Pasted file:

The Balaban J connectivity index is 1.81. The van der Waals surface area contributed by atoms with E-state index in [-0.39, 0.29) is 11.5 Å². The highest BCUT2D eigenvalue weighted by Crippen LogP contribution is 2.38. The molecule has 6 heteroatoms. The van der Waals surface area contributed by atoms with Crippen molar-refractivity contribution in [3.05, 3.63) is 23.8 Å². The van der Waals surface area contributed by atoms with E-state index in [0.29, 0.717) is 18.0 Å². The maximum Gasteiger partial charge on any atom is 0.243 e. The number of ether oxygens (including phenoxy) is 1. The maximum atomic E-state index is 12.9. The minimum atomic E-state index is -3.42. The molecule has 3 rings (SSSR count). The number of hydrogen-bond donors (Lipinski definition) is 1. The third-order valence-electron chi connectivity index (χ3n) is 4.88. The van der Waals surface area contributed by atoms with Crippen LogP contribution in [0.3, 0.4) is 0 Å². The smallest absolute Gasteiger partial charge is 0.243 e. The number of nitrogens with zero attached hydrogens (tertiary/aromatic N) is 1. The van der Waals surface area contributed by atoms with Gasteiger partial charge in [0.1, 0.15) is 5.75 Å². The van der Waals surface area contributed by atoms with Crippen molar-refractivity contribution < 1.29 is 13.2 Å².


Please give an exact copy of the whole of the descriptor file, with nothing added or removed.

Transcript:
The Balaban J connectivity index is 1.81. The van der Waals surface area contributed by atoms with E-state index in [-0.39, 0.29) is 11.5 Å². The highest BCUT2D eigenvalue weighted by Crippen LogP contribution is 2.38. The molecule has 6 heteroatoms. The van der Waals surface area contributed by atoms with Crippen molar-refractivity contribution in [3.05, 3.63) is 23.8 Å². The van der Waals surface area contributed by atoms with E-state index in [0.29, 0.717) is 18.0 Å². The maximum Gasteiger partial charge on any atom is 0.243 e. The number of ether oxygens (including phenoxy) is 1. The maximum atomic E-state index is 12.9. The minimum atomic E-state index is -3.42. The molecule has 3 rings (SSSR count). The number of hydrogen-bond donors (Lipinski definition) is 1. The third-order valence-electron chi connectivity index (χ3n) is 4.88. The van der Waals surface area contributed by atoms with Crippen LogP contribution in [0.3, 0.4) is 0 Å². The smallest absolute Gasteiger partial charge is 0.243 e. The number of nitrogens with zero attached hydrogens (tertiary/aromatic N) is 1. The van der Waals surface area contributed by atoms with Gasteiger partial charge in [0.1, 0.15) is 5.75 Å². The van der Waals surface area contributed by atoms with Crippen molar-refractivity contribution < 1.29 is 13.2 Å².